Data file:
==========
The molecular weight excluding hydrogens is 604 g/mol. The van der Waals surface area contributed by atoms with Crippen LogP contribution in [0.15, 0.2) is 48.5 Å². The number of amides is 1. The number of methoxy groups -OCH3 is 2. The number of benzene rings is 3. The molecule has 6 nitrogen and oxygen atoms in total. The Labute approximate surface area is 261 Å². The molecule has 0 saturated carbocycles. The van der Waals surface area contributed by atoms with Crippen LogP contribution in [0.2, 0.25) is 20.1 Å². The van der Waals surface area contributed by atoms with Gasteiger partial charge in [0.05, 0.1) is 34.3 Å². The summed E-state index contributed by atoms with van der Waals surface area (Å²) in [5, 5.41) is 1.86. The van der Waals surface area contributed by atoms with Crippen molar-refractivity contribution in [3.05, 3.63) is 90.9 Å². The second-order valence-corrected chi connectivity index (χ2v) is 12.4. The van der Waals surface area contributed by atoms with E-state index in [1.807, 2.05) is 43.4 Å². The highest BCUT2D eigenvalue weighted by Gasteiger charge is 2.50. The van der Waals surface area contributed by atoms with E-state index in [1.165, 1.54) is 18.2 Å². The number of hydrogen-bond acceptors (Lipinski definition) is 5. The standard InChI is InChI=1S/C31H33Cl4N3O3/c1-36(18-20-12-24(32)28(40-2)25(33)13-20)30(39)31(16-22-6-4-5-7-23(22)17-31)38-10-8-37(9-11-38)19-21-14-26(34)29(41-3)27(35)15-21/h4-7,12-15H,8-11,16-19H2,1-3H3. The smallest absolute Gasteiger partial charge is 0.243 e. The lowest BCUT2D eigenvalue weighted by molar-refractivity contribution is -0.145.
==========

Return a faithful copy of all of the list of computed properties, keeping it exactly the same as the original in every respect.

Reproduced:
The molecular weight excluding hydrogens is 604 g/mol. The van der Waals surface area contributed by atoms with Crippen LogP contribution in [0.15, 0.2) is 48.5 Å². The number of amides is 1. The number of methoxy groups -OCH3 is 2. The number of benzene rings is 3. The molecule has 6 nitrogen and oxygen atoms in total. The Labute approximate surface area is 261 Å². The molecule has 0 saturated carbocycles. The van der Waals surface area contributed by atoms with Crippen LogP contribution in [0.2, 0.25) is 20.1 Å². The van der Waals surface area contributed by atoms with Gasteiger partial charge in [0.05, 0.1) is 34.3 Å². The summed E-state index contributed by atoms with van der Waals surface area (Å²) in [5, 5.41) is 1.86. The van der Waals surface area contributed by atoms with Crippen molar-refractivity contribution in [3.05, 3.63) is 90.9 Å². The second-order valence-corrected chi connectivity index (χ2v) is 12.4. The van der Waals surface area contributed by atoms with E-state index in [1.807, 2.05) is 43.4 Å². The highest BCUT2D eigenvalue weighted by Gasteiger charge is 2.50. The van der Waals surface area contributed by atoms with E-state index in [1.165, 1.54) is 18.2 Å². The number of hydrogen-bond acceptors (Lipinski definition) is 5. The standard InChI is InChI=1S/C31H33Cl4N3O3/c1-36(18-20-12-24(32)28(40-2)25(33)13-20)30(39)31(16-22-6-4-5-7-23(22)17-31)38-10-8-37(9-11-38)19-21-14-26(34)29(41-3)27(35)15-21/h4-7,12-15H,8-11,16-19H2,1-3H3. The smallest absolute Gasteiger partial charge is 0.243 e. The lowest BCUT2D eigenvalue weighted by molar-refractivity contribution is -0.145.